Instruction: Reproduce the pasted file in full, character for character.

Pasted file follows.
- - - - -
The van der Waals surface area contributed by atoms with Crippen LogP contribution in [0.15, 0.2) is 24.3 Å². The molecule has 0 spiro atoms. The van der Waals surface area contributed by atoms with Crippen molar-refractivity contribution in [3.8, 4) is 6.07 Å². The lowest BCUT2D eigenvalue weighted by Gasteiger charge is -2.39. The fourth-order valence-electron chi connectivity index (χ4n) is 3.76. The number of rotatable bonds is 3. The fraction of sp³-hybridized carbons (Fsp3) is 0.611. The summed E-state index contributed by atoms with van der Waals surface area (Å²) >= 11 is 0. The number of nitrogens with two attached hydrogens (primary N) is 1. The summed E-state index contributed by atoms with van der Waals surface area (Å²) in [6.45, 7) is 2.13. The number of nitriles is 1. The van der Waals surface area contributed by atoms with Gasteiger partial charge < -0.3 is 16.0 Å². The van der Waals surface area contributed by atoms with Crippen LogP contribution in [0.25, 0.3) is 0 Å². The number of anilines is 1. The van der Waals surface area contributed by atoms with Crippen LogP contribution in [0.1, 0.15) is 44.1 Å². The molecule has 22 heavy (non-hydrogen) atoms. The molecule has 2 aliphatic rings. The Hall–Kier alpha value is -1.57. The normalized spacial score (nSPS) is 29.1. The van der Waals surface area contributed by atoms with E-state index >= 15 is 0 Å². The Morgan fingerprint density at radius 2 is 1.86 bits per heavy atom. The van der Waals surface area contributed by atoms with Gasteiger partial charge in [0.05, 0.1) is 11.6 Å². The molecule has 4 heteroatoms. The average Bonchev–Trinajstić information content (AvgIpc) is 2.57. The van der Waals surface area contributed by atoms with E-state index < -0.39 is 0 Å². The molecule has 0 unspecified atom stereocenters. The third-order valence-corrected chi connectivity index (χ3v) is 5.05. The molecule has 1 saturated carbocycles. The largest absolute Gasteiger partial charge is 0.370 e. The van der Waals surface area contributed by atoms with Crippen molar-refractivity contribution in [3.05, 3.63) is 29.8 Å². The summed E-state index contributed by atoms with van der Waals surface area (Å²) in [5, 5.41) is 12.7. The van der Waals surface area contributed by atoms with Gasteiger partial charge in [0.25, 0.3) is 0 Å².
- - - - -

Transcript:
The van der Waals surface area contributed by atoms with Crippen LogP contribution in [0.15, 0.2) is 24.3 Å². The molecule has 0 spiro atoms. The van der Waals surface area contributed by atoms with Crippen molar-refractivity contribution in [3.8, 4) is 6.07 Å². The lowest BCUT2D eigenvalue weighted by Gasteiger charge is -2.39. The fourth-order valence-electron chi connectivity index (χ4n) is 3.76. The number of rotatable bonds is 3. The fraction of sp³-hybridized carbons (Fsp3) is 0.611. The summed E-state index contributed by atoms with van der Waals surface area (Å²) >= 11 is 0. The number of nitrogens with two attached hydrogens (primary N) is 1. The summed E-state index contributed by atoms with van der Waals surface area (Å²) in [6.45, 7) is 2.13. The number of nitriles is 1. The van der Waals surface area contributed by atoms with Gasteiger partial charge < -0.3 is 16.0 Å². The van der Waals surface area contributed by atoms with Crippen LogP contribution in [0.25, 0.3) is 0 Å². The number of anilines is 1. The van der Waals surface area contributed by atoms with Crippen LogP contribution in [0.1, 0.15) is 44.1 Å². The molecule has 22 heavy (non-hydrogen) atoms. The molecule has 2 aliphatic rings. The Hall–Kier alpha value is -1.57. The normalized spacial score (nSPS) is 29.1. The van der Waals surface area contributed by atoms with E-state index >= 15 is 0 Å². The Morgan fingerprint density at radius 2 is 1.86 bits per heavy atom. The van der Waals surface area contributed by atoms with Gasteiger partial charge in [0.05, 0.1) is 11.6 Å². The molecule has 4 heteroatoms. The average Bonchev–Trinajstić information content (AvgIpc) is 2.57. The van der Waals surface area contributed by atoms with E-state index < -0.39 is 0 Å². The molecule has 0 unspecified atom stereocenters. The third-order valence-corrected chi connectivity index (χ3v) is 5.05. The molecule has 1 saturated carbocycles. The largest absolute Gasteiger partial charge is 0.370 e. The van der Waals surface area contributed by atoms with Crippen molar-refractivity contribution in [3.05, 3.63) is 29.8 Å². The summed E-state index contributed by atoms with van der Waals surface area (Å²) in [5, 5.41) is 12.7. The van der Waals surface area contributed by atoms with Gasteiger partial charge in [0.25, 0.3) is 0 Å².